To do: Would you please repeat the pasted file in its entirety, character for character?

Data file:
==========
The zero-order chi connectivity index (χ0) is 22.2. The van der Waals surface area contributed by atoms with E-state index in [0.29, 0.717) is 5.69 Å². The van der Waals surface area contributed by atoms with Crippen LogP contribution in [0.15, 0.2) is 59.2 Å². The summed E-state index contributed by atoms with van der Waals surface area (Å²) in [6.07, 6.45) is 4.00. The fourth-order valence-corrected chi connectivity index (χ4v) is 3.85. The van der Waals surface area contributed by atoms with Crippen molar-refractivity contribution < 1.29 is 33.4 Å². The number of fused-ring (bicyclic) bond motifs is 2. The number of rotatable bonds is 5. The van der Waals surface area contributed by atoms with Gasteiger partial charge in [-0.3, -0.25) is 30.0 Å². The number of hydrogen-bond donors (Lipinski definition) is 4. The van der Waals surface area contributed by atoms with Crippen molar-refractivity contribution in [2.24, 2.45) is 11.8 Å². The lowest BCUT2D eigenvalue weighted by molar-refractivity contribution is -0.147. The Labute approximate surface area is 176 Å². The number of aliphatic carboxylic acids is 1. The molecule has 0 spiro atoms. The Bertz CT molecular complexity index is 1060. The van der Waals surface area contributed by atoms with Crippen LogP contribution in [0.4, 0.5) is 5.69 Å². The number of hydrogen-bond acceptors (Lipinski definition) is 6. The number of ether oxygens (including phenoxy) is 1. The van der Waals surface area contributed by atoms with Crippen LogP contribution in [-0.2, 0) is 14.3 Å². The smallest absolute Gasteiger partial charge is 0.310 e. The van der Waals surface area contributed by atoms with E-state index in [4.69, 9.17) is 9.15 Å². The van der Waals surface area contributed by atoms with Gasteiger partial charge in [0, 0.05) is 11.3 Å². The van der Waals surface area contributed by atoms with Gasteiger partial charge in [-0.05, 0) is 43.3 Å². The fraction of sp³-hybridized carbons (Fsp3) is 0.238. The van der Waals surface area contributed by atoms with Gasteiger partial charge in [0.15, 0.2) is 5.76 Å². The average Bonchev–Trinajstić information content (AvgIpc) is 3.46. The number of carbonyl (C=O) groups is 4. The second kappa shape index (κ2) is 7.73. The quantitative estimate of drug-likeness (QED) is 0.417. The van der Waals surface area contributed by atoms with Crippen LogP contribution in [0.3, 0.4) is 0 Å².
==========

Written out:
The zero-order chi connectivity index (χ0) is 22.2. The van der Waals surface area contributed by atoms with E-state index in [0.29, 0.717) is 5.69 Å². The van der Waals surface area contributed by atoms with Crippen LogP contribution in [0.15, 0.2) is 59.2 Å². The summed E-state index contributed by atoms with van der Waals surface area (Å²) in [6.07, 6.45) is 4.00. The fourth-order valence-corrected chi connectivity index (χ4v) is 3.85. The van der Waals surface area contributed by atoms with Crippen molar-refractivity contribution < 1.29 is 33.4 Å². The number of fused-ring (bicyclic) bond motifs is 2. The number of rotatable bonds is 5. The van der Waals surface area contributed by atoms with Gasteiger partial charge in [-0.3, -0.25) is 30.0 Å². The number of hydrogen-bond donors (Lipinski definition) is 4. The van der Waals surface area contributed by atoms with Crippen molar-refractivity contribution in [2.24, 2.45) is 11.8 Å². The lowest BCUT2D eigenvalue weighted by molar-refractivity contribution is -0.147. The Labute approximate surface area is 176 Å². The number of aliphatic carboxylic acids is 1. The molecule has 0 spiro atoms. The Bertz CT molecular complexity index is 1060. The van der Waals surface area contributed by atoms with Crippen LogP contribution in [0.4, 0.5) is 5.69 Å². The number of hydrogen-bond acceptors (Lipinski definition) is 6. The number of ether oxygens (including phenoxy) is 1. The van der Waals surface area contributed by atoms with Crippen LogP contribution in [-0.2, 0) is 14.3 Å². The smallest absolute Gasteiger partial charge is 0.310 e. The van der Waals surface area contributed by atoms with E-state index in [4.69, 9.17) is 9.15 Å². The van der Waals surface area contributed by atoms with Gasteiger partial charge in [0, 0.05) is 11.3 Å². The van der Waals surface area contributed by atoms with Gasteiger partial charge in [-0.05, 0) is 43.3 Å². The fraction of sp³-hybridized carbons (Fsp3) is 0.238. The van der Waals surface area contributed by atoms with Gasteiger partial charge in [0.15, 0.2) is 5.76 Å². The average Bonchev–Trinajstić information content (AvgIpc) is 3.46. The number of carbonyl (C=O) groups is 4. The second kappa shape index (κ2) is 7.73. The quantitative estimate of drug-likeness (QED) is 0.417. The van der Waals surface area contributed by atoms with Crippen LogP contribution in [0.3, 0.4) is 0 Å².